In effect, there is one biomechanical way for world-class sprinters to run extremely fast.
“They’re machine-like,” Weyand said. “It’s incredible the extent to which they do the same thing.”
The S.M.U. researchers did not know that one of Bolt’s legs was longer than the other when they began their study six months ago. They were testing a new motion-based technique, called the two-mass model, which allows them to determine ground forces by using high-speed video of races instead of specially equipped treadmills in the lab.
Udofa, the lead researcher, examined 20 steps apiece taken by Bolt and three other elite 100-meter sprinters, using video from a race in Monaco in 2011.
On average, Bolt struck the ground with 1,080 pounds of peak force on his right leg and 955 pounds on his left leg. Because his right leg is shorter, it has a slightly longer drop to the track, contributing to a higher velocity for that step.
“The logical thing to think is, well, you want both legs to deliver as much force as possible and if one is not delivering as much force, if it delivered more force, he’d go faster,” Weyand said. “But that superficial logic doesn’t really flesh out.”
A natural adaptation for Bolt has been to keep his left leg on the ground for slightly more time with each step — 97-thousandths of a second, compared with 85-thousandths of a second for the right leg. This gives him slightly more time to generate force with the left leg, Weyand said, providing greater lift off the ground.
Ralph Mann, a pioneering biomechanics researcher in the United States, said he could detect a kind of gallop in Bolt’s uneven stride. But a variability of 13 or 14 percent was surprising, Mann said, given that his consulting work with USA Track and Field generally found an asymmetry between zero and 7 percent among elite sprinters.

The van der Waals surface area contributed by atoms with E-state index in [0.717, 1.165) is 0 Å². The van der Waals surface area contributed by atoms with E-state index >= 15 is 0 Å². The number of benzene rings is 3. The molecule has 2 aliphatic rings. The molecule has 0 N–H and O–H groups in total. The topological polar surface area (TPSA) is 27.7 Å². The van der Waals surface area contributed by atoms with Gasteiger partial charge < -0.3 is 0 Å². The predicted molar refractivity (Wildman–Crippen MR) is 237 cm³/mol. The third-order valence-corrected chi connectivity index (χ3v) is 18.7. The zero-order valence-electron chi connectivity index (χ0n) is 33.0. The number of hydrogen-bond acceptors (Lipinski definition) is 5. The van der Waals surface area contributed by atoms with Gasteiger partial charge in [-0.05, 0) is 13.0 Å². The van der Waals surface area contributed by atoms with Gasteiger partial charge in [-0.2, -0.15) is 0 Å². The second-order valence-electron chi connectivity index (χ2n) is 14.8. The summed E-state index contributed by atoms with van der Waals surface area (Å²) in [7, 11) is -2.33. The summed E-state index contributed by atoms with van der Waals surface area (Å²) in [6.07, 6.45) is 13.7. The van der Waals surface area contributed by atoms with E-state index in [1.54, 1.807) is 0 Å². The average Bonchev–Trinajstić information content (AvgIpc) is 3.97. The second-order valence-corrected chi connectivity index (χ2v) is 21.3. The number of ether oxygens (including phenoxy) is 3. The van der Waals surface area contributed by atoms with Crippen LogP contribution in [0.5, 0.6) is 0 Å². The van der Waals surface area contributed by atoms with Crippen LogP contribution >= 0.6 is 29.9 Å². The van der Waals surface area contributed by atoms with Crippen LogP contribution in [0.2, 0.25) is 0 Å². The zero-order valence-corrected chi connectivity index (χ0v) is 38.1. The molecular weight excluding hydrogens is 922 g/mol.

“That’s a huge number; when you see that you’re going to find a physical abnormality,” said Mann, who won a silver medal in the 400-meter hurdles at the 1972 Munich Olympics. But by strengthening the so-called weaker leg, he added, “I can think of no reason why that’s not going to improve performance.”
There is one person who apparently does not find the S.M.U. research particularly interesting. That is Bolt himself, according to his agent, Ricky Simms, who said in an email, “He isn’t the kind of person who studies this type of thing.”
But Simms, an Irishman who studied biomechanics at university, said he found the research illuminating, given Bolt’s history of back and leg injuries and his need for regular therapy to stay healthy. He did not break 10 seconds in his first two races this year, before running 9.95 on Friday in Monaco.
“I expect the researchers may get varying results in tests like this depending which race they were analyzing and depending what particular muscle or joint was tight at the time,” Simms said.
Shortly after Bolt retires, the S.M.U. researchers hope to persuade him to visit their lab for more direct testing on a treadmill.
“People donate their bodies to science,” said Udofa, who is leading the study. “He could donate his forces to science.”